This Hack Gets The Most Juice Out Of Limes & Lemons

juice from citrus

I have no problem reaching for the bottle of store-bought lemon juice in my fridge when that’s all I have on hand, but generally I try to use fresh juice from citrus fruits whenever I can. (Or whenever I actually remember to buy it, more like!) In cooking, baking, and even cleaning, using the “real thing” can make a big difference!

However, up until recently, I had all but accepted that I lack the hand strength to really get the maximum amount of juice from citrus like lemons and limes. So when I came across the ingenious citrus hack that I’ll be sharing with you today, I couldn’t wait to give it a try while making Honey Lime Chicken Enchiladas, a Nystul family favorite!

juicing citrus

The Secret To Getting The Most Juice? It’s All In The Cut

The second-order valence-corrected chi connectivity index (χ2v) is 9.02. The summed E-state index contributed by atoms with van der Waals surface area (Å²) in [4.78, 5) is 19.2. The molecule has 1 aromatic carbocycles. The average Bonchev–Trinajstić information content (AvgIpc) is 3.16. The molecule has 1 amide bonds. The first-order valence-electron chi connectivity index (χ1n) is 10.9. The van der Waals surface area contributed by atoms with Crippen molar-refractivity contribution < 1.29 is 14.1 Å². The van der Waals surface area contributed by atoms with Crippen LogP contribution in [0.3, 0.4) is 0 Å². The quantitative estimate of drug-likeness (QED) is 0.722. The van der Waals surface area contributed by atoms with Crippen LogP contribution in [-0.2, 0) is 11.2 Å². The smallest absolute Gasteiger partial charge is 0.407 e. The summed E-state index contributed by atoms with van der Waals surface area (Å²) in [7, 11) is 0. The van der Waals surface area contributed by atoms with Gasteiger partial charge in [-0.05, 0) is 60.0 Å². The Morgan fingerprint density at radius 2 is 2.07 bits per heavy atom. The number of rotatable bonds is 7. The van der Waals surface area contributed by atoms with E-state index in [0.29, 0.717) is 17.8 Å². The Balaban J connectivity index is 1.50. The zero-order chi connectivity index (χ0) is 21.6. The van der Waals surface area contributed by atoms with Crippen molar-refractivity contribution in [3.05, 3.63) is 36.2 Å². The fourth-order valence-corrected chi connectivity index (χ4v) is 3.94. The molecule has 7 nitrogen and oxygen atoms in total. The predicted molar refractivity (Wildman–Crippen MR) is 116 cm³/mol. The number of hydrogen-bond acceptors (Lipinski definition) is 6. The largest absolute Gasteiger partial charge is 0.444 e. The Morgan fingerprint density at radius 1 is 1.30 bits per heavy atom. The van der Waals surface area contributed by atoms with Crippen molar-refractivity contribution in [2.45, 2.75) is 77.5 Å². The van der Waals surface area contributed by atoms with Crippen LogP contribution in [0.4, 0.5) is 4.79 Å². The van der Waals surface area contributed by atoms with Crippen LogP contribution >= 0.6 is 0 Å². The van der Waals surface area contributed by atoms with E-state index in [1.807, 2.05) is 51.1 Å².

The trick to getting the most juice from citrus turned out to be much simpler than I’d imagined. The secret is in how you cut the fruit, rather than how you juice it!

This is one of those tricks that proves how powerful “thinking outside the box” can really be! The smarty-pants who discovered this brilliant juicing hack managed to create a method that’s more effective than any juicing gadget I’ve tried so far, and for that, they have my never-ending gratitude! :-)

Here’s how this simple trick works, so you can use it at home too!

Related: 9 Time-Tested Kitchen Hacks That Will Always Be Useful

How To Get The Most Juice From Citrus Fruit

juicing citrus

Step 1 – Give It Some Heat

Before you even get your knife out, take an extra 20 seconds to zap it in the microwave. This will allow the juices to flow more freely, especially if your citrus is coming straight from the refrigerator.

After microwaving it, let your lemon or lime cool for about a minute.

juicing citrus

Step 2 – Give It A Roll

Next, roll your citrus fruit back and forth on the counter a few times. This will help to burst the individual segments within the fruit, making it easier to get more juice out after you cut into it. (It’s like “pre-juicing” your fruit!) :-)

juicing citrus

Step 3 – Cut It Like An Apple